Employers around Australia are grappling with the effect of a recent decision of the Full Federal Court1, which found that employers must pay annual leave to wider categories of employees than previously thought.
This wider category includes those employed as casual employees. That is, employees who have agreed to be engaged as a casual and receive a casual loading, typically 25%. In addition, those employees may now be entitled to four weeks’ paid annual leave per year.
The only employees excluded are those who have “the essence of casualness”.
The “essence of casualness” is expressed by the Court in negative terms. That is, the essence of casualness is said to exist where there is an absence of “a firm advance commitment from the employer to continuing and indefinite work according to an agreed pattern of work.”
The decision involved a casual mine worker who had been employed regularly over a 20 month period, pursuant to a roster. He made a claim for unpaid annual leave, despite the fact he had agreed to an offer of casual employment and received a casual loading.
The Court concluded that, despite the agreement and the payment of the casual loading, where the objective circumstances show an expectation of continuing employment, the employee will be entitled to accrue annual leave. Here, there was found to be an expectation from both parties that the employee “would be available, on an ongoing basis, to perform the duties required of him in accordance with his roster”.
The Court observed that the key indicators of casualness are irregularity, uncertainty, unpredictability, intermittency and discontinuity in the pattern of work of the employee.
Where those key indicators are absent, the employee will be entitled to paid annual leave, even if they have been paid a casual loading in compensation for supposedly not being entitled to annual leave.
The decision is at odds with various modern awards, which provide for casual conversion clauses whereby long-term, regular casuals may apply for conversion from casual to permanent employment (at the employee’s election).
Several employer groups have called for legislative change to address the issue, but no changes are on the horizon.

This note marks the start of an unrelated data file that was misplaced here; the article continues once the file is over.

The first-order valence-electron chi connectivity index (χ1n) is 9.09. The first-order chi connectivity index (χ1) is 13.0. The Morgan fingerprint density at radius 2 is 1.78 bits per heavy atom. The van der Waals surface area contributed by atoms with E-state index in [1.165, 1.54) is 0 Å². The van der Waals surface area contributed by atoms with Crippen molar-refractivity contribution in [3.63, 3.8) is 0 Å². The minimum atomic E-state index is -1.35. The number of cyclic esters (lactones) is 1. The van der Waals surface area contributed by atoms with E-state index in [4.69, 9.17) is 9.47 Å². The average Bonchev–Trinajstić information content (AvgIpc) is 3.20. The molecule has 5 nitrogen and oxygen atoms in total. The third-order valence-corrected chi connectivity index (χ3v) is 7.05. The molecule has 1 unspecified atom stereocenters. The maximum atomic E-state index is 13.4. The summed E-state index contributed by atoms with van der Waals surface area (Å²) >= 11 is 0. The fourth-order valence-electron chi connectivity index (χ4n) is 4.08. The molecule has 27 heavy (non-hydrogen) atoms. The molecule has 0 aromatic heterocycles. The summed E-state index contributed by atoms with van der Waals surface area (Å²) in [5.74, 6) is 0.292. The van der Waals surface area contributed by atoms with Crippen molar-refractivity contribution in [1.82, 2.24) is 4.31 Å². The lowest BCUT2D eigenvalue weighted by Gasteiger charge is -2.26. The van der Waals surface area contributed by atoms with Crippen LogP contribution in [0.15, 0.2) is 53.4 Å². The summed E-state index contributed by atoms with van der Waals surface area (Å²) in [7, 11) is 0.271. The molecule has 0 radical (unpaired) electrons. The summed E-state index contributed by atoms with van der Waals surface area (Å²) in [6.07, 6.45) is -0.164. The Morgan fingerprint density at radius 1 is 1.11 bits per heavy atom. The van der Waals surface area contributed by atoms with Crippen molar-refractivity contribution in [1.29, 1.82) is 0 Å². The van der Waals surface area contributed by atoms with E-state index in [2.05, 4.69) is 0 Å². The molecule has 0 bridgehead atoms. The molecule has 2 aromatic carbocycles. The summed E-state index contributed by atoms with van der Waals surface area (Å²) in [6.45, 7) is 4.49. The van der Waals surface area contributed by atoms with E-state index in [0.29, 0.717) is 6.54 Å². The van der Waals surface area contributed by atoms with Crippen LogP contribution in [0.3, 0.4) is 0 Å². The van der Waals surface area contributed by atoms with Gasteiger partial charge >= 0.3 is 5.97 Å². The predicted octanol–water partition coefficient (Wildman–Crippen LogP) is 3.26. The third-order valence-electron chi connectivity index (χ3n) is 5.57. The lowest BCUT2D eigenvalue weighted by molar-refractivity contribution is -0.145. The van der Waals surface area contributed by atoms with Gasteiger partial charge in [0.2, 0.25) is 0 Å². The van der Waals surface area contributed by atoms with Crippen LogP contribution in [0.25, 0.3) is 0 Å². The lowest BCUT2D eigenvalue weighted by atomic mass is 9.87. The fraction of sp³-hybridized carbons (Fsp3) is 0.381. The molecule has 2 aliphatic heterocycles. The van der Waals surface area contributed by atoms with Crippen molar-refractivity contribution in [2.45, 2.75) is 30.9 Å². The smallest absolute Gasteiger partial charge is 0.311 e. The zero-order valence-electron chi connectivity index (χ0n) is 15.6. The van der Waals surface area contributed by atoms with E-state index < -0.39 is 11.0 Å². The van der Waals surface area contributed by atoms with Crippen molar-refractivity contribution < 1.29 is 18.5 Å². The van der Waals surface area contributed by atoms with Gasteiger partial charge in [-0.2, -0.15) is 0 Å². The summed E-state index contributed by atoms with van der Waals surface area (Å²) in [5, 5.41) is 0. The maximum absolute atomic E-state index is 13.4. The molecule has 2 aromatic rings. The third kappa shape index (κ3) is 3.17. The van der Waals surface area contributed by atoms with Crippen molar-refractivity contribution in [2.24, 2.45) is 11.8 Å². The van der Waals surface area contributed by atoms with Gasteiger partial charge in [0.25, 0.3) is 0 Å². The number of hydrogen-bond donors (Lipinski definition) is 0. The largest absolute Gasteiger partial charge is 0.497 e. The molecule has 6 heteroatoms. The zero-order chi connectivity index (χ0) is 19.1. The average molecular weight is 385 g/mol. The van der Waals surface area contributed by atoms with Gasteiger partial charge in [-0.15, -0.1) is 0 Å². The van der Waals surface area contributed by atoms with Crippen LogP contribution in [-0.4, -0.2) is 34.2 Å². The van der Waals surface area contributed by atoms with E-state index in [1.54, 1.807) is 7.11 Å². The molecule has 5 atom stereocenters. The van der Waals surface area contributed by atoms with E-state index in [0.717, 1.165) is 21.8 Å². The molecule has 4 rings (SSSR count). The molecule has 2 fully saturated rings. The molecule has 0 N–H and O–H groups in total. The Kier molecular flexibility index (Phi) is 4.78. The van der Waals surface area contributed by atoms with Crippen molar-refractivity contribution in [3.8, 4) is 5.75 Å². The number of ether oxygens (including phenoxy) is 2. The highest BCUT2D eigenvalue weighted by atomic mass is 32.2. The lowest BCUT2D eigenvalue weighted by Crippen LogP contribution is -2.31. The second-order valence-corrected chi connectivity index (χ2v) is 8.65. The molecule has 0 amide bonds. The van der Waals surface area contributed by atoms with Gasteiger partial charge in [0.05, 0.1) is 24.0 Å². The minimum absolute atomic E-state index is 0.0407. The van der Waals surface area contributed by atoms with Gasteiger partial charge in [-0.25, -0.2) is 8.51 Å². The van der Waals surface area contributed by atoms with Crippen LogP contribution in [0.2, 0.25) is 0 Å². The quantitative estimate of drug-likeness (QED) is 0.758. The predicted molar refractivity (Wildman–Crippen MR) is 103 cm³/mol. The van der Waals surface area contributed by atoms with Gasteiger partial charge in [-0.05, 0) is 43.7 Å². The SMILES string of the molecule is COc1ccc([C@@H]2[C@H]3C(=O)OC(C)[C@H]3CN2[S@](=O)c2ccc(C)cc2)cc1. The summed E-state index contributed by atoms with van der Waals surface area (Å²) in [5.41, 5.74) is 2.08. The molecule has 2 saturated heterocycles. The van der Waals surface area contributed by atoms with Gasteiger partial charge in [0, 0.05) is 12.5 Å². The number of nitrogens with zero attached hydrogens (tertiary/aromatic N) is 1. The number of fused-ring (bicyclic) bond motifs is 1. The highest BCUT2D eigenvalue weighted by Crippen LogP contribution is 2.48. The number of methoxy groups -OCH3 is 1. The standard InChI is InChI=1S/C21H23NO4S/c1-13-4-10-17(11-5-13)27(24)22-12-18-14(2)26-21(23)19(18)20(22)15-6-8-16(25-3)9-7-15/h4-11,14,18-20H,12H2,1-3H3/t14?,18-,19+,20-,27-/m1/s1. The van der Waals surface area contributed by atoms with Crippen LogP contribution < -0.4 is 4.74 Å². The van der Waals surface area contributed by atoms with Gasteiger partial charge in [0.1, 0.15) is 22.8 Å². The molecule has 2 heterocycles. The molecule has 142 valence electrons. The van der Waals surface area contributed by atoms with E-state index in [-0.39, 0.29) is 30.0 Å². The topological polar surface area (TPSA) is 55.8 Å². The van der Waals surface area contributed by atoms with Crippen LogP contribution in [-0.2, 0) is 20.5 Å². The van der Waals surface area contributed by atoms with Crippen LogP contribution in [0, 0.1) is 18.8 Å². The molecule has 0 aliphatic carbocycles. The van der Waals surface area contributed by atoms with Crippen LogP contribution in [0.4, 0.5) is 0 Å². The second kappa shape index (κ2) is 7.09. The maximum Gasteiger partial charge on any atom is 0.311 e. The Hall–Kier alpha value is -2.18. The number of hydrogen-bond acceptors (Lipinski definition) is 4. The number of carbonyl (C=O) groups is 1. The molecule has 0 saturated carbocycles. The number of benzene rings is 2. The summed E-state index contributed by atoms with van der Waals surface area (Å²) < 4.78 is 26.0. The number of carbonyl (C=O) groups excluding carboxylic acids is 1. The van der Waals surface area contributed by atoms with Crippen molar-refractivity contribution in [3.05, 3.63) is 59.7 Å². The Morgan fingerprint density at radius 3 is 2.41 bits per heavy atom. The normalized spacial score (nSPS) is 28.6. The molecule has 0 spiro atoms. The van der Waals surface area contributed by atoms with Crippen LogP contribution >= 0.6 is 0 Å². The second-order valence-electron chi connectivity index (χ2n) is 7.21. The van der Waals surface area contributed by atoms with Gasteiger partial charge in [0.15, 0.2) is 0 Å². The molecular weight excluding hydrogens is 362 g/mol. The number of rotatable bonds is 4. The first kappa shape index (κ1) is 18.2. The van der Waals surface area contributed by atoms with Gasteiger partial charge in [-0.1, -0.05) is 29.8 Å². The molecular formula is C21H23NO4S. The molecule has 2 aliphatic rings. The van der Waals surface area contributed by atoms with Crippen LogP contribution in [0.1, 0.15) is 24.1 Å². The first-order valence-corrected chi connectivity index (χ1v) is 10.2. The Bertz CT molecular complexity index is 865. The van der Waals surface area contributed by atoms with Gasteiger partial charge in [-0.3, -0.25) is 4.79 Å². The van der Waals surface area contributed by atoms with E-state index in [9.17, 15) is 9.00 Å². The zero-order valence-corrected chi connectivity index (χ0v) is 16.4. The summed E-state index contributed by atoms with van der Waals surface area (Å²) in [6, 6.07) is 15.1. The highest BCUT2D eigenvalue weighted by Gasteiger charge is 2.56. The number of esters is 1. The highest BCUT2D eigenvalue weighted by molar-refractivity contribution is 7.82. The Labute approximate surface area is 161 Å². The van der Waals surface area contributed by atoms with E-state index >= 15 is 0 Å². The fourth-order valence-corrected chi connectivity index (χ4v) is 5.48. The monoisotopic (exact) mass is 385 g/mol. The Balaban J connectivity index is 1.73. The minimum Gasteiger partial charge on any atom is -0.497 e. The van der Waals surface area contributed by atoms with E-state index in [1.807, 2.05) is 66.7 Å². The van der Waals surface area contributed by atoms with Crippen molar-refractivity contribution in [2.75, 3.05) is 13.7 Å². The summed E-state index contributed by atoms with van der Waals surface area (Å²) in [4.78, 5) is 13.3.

So, here are seven things you need to do now if you employ casual employees.
1. Review your business practices. Although the written employment contract is important (which we discuss below), a Court will look beyond
it to establish the true nature of the employment. Consider your business needs. Why are the employees engaged as casuals? Do you need intermittent
labour? Is there another way? Consider also how many hours casual employees are working when compared to permanent employees – and whether that might
give rise to an expectation of ongoing employment.
2. Review your employment contracts. Employers should be careful to ensure contracts are in writing and clearly state that the employment
is on a casual basis. The contract should be clear there is no guarantee of regular hours and the employment should be terminable on short notice.
3. Consider any applicable industrial instrument. Enterprise agreements and modern awards will usually define or describe casual employment. Meeting the definition is not enough, but it will be a start.
4. Review rostering arrangements. Providing a regular roster in advance is a factor which apparently shows an advance commitment to hours and days to be worked. Employers should consider a mechanism, if practicable, to permit casual employees to swap rostered shifts, or for the employee to give the employer notice in advance of the employee’s availability over the short term. However, employers also need to consider any requirement to provide rosters, or not to change rosters, under an applicable modern award or enterprise agreement.
5. Have employment records showing where, how and why a casual loading is paid. This includes in the written employment contract and on payslips. This will become relevant if an employee is successful in a claim and you want to set-off any entitlement to annual leave against the payment of the casual loading. Also clearly state what the casual loading is comprised of (for example, what percentage is attributed to annual leave).
6. Consider moving casuals to part-time or full-time employment, or employment for a specified period. The Court observed that “what is agreed to at the commencement of an employment is relevant to the characterisation process, but an employment which commences as casual employment may become full-time or part-time because its characteristics have come to reflect those of an on-going part-time or full-time employment.”
If you are concerned the employment has become permanent and ongoing, consider stopping payment of the casual loading and move the employee to permanent employment or a short term contract. However, employers should be very careful about this approach, as there are restrictions on the hours of work that may be worked by part-time employees at ordinary time rates, and consequences for back-payment of annual leave.
7. Consider limiting or changing hours of work. Determine whether it is possible to limit the hours of work for casual employees, and to vary the hours and days they work from week to week. This would result in intermittency and unpredictability of working patterns, consistent with the “essence of casualness.”
1WorkPac v Skene  FCAFC 131 (Skene)
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